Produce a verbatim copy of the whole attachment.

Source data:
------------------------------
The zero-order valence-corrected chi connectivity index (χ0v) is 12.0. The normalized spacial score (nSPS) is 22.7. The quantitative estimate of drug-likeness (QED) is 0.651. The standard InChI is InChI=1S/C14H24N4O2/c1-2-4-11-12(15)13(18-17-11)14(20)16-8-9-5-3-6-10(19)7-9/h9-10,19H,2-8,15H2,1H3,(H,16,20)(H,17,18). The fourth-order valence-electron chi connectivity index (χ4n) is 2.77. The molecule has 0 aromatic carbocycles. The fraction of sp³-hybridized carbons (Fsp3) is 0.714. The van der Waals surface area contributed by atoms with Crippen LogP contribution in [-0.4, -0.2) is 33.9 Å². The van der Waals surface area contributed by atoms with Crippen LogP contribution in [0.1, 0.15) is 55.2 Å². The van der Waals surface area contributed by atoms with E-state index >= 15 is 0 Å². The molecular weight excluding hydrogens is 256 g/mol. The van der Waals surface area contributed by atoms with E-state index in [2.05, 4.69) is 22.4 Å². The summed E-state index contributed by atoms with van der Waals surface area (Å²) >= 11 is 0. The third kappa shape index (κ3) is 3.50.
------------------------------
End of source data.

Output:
The zero-order valence-corrected chi connectivity index (χ0v) is 12.0. The normalized spacial score (nSPS) is 22.7. The quantitative estimate of drug-likeness (QED) is 0.651. The standard InChI is InChI=1S/C14H24N4O2/c1-2-4-11-12(15)13(18-17-11)14(20)16-8-9-5-3-6-10(19)7-9/h9-10,19H,2-8,15H2,1H3,(H,16,20)(H,17,18). The fourth-order valence-electron chi connectivity index (χ4n) is 2.77. The molecule has 0 aromatic carbocycles. The fraction of sp³-hybridized carbons (Fsp3) is 0.714. The van der Waals surface area contributed by atoms with Crippen LogP contribution in [-0.4, -0.2) is 33.9 Å². The van der Waals surface area contributed by atoms with Crippen LogP contribution in [0.1, 0.15) is 55.2 Å². The van der Waals surface area contributed by atoms with E-state index >= 15 is 0 Å². The molecular weight excluding hydrogens is 256 g/mol. The van der Waals surface area contributed by atoms with E-state index in [2.05, 4.69) is 22.4 Å². The summed E-state index contributed by atoms with van der Waals surface area (Å²) >= 11 is 0. The third kappa shape index (κ3) is 3.50.